Friday, August 17, 2007

Log Cabins, Gustav Stickley and the Theology of Space

"There are elements of intrinsic beauty in the simplification of a house built on the log cabin idea. First, there is the bare beauty of the logs themselves with their long lines and firm curves. Then there is the open charm felt of the structural features which are not hidden under plaster and ornament, but are clearly revealed, a charm felt in Japanese architecture....The quiet rhythmic monotone of the wall of logs fills one with the rustic peace of a secluded nook in the woods."
-- Gustav Stickley in "The Craftsman" magazine.

I am feeling a craving to build a log cabin. I did some design of one, not too long ago with the cabin fitting harmoniously into it's setting and the interior of the cabin harmonious with it's structure. I can tell you all about Scandinavian Cope style, dowel styles and Appalachian styles and have decided that, if I build, it will be Appalachian style, because it would be the "truest" cabin for my context. I really can't describe it better than that.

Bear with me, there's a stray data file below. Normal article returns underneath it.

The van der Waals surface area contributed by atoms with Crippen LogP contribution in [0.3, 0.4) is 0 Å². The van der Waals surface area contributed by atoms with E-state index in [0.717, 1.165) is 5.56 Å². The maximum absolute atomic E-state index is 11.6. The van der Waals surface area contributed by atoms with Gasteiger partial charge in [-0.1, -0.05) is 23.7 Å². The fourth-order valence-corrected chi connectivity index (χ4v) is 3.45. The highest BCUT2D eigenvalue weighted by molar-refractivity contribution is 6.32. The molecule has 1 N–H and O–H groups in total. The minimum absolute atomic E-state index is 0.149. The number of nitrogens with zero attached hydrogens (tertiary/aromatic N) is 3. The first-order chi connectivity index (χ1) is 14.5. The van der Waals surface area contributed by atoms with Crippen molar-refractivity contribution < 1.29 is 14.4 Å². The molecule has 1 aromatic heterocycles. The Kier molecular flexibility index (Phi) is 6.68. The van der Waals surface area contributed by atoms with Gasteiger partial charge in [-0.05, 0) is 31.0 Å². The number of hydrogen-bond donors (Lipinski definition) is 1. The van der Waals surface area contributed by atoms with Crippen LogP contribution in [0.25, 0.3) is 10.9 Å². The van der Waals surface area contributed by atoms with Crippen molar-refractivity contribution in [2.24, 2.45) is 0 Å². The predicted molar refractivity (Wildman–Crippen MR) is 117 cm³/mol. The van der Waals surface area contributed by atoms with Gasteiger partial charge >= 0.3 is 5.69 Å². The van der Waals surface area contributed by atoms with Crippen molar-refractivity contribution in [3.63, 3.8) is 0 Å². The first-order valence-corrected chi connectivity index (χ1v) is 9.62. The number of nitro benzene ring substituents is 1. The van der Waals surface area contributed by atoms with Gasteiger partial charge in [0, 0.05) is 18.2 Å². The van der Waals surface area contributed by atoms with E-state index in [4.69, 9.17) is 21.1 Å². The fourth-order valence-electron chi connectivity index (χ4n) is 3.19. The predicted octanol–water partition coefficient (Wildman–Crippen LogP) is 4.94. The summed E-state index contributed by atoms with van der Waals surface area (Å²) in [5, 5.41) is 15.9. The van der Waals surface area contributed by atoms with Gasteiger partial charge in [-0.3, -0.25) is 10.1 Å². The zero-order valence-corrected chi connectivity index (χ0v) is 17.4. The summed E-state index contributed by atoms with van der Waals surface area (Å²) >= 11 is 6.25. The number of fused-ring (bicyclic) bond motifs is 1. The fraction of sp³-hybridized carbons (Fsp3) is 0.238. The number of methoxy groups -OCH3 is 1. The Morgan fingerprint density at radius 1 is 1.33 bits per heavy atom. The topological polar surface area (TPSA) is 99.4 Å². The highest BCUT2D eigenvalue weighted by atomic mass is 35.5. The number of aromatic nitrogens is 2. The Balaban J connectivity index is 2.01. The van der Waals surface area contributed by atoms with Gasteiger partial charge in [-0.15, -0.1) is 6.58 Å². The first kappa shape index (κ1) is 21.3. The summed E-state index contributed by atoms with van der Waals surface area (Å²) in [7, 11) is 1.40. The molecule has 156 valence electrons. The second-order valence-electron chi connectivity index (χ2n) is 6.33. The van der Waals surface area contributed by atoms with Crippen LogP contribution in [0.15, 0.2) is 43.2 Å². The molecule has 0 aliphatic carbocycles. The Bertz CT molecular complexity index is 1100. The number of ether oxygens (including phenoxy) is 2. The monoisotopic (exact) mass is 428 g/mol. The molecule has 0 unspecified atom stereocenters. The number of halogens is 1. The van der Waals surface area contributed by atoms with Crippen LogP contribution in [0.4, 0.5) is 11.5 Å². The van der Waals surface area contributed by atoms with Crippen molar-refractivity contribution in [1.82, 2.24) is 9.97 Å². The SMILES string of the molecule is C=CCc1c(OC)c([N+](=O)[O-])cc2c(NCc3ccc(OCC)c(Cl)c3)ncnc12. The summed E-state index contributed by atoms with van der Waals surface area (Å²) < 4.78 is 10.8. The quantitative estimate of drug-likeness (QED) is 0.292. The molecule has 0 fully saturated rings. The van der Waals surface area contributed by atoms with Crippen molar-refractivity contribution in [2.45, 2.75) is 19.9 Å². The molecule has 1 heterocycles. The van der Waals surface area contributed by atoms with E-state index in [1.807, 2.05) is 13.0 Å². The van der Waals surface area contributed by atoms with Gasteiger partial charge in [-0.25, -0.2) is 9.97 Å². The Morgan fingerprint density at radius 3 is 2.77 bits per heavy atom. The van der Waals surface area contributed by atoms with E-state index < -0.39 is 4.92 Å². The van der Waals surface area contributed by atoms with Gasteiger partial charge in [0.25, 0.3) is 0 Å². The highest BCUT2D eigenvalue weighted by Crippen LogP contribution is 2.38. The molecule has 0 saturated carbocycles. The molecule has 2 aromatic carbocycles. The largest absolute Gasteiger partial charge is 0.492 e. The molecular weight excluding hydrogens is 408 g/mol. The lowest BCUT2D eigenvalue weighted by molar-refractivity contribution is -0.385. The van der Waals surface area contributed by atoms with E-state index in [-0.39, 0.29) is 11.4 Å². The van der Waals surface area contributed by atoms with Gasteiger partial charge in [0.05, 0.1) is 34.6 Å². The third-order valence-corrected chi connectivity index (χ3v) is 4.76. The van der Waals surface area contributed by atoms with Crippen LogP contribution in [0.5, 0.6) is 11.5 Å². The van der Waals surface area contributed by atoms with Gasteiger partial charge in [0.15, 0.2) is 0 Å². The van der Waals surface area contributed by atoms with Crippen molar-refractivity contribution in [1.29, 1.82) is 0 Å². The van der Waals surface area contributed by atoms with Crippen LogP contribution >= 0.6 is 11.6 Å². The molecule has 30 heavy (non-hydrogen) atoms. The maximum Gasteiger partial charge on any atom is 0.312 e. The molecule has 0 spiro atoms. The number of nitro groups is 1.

There is something honest about a log cabin, especially one that also incorporates some timber-framing. The structure is totally exposed. The structure is the same on the interior as it is the exterior. It lives in harmony with it's surroundings. It is cut from a pure living tree -- no artificial flavor added. The logs breathe in and out with the seasons.

Are we not called to do that as well, as one who strives to live like Christ? To have our exterior exactly reflect our interior? To live in harmony within our context? To be made of living wood? To breathe in and out the Spirit of God?

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